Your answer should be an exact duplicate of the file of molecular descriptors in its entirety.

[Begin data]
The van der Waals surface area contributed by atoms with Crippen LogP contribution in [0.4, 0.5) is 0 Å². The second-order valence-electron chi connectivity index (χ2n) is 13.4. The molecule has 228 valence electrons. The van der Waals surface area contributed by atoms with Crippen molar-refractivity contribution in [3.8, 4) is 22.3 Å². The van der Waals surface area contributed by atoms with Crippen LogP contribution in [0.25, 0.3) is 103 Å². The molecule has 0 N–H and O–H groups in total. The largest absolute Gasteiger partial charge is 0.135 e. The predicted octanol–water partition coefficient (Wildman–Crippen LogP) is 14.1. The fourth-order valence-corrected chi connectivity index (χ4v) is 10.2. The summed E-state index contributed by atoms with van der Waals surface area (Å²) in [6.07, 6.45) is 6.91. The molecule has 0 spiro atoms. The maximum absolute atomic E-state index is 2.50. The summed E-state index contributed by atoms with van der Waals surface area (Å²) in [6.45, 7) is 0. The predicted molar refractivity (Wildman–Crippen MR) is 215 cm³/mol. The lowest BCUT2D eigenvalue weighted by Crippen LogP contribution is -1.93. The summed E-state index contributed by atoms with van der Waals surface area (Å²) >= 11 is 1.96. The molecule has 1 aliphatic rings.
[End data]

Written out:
The van der Waals surface area contributed by atoms with Crippen LogP contribution in [0.4, 0.5) is 0 Å². The second-order valence-electron chi connectivity index (χ2n) is 13.4. The molecule has 228 valence electrons. The van der Waals surface area contributed by atoms with Crippen molar-refractivity contribution in [3.8, 4) is 22.3 Å². The van der Waals surface area contributed by atoms with Crippen LogP contribution in [0.25, 0.3) is 103 Å². The molecule has 0 N–H and O–H groups in total. The largest absolute Gasteiger partial charge is 0.135 e. The predicted octanol–water partition coefficient (Wildman–Crippen LogP) is 14.1. The fourth-order valence-corrected chi connectivity index (χ4v) is 10.2. The summed E-state index contributed by atoms with van der Waals surface area (Å²) in [6.07, 6.45) is 6.91. The molecule has 0 spiro atoms. The maximum absolute atomic E-state index is 2.50. The summed E-state index contributed by atoms with van der Waals surface area (Å²) in [6.45, 7) is 0. The predicted molar refractivity (Wildman–Crippen MR) is 215 cm³/mol. The lowest BCUT2D eigenvalue weighted by Crippen LogP contribution is -1.93. The summed E-state index contributed by atoms with van der Waals surface area (Å²) >= 11 is 1.96. The molecule has 1 aliphatic rings.